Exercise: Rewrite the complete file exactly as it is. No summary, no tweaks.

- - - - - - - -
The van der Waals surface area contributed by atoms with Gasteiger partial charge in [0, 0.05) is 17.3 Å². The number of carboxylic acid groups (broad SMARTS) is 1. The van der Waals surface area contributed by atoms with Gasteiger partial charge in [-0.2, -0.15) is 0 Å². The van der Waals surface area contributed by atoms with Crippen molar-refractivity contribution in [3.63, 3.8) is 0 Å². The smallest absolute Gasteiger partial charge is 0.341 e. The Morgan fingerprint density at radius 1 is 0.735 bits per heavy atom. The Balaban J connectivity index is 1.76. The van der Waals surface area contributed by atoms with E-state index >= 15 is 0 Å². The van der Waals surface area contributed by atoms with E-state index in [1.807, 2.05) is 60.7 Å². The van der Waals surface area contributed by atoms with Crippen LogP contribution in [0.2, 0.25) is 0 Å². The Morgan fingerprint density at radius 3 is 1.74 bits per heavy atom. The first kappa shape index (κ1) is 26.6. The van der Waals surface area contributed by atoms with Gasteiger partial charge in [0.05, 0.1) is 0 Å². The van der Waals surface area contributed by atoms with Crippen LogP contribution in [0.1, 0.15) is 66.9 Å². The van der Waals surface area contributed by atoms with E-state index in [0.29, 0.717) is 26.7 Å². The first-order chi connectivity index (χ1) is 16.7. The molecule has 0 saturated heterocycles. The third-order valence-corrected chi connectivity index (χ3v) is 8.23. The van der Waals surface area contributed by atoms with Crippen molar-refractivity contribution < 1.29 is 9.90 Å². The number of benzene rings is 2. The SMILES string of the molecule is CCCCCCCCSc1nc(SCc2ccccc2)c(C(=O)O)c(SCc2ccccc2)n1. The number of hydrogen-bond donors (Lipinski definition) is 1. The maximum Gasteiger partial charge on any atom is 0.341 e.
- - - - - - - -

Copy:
The van der Waals surface area contributed by atoms with Gasteiger partial charge in [0, 0.05) is 17.3 Å². The number of carboxylic acid groups (broad SMARTS) is 1. The van der Waals surface area contributed by atoms with Gasteiger partial charge in [-0.2, -0.15) is 0 Å². The van der Waals surface area contributed by atoms with Crippen molar-refractivity contribution in [3.63, 3.8) is 0 Å². The smallest absolute Gasteiger partial charge is 0.341 e. The Morgan fingerprint density at radius 1 is 0.735 bits per heavy atom. The Balaban J connectivity index is 1.76. The van der Waals surface area contributed by atoms with E-state index >= 15 is 0 Å². The van der Waals surface area contributed by atoms with E-state index in [1.807, 2.05) is 60.7 Å². The van der Waals surface area contributed by atoms with Crippen LogP contribution in [0.2, 0.25) is 0 Å². The Morgan fingerprint density at radius 3 is 1.74 bits per heavy atom. The first kappa shape index (κ1) is 26.6. The van der Waals surface area contributed by atoms with Gasteiger partial charge in [0.05, 0.1) is 0 Å². The van der Waals surface area contributed by atoms with Crippen LogP contribution in [0.1, 0.15) is 66.9 Å². The van der Waals surface area contributed by atoms with E-state index in [0.29, 0.717) is 26.7 Å². The first-order chi connectivity index (χ1) is 16.7. The molecule has 0 saturated heterocycles. The third-order valence-corrected chi connectivity index (χ3v) is 8.23. The van der Waals surface area contributed by atoms with Crippen molar-refractivity contribution < 1.29 is 9.90 Å². The number of benzene rings is 2. The SMILES string of the molecule is CCCCCCCCSc1nc(SCc2ccccc2)c(C(=O)O)c(SCc2ccccc2)n1. The number of hydrogen-bond donors (Lipinski definition) is 1. The maximum Gasteiger partial charge on any atom is 0.341 e.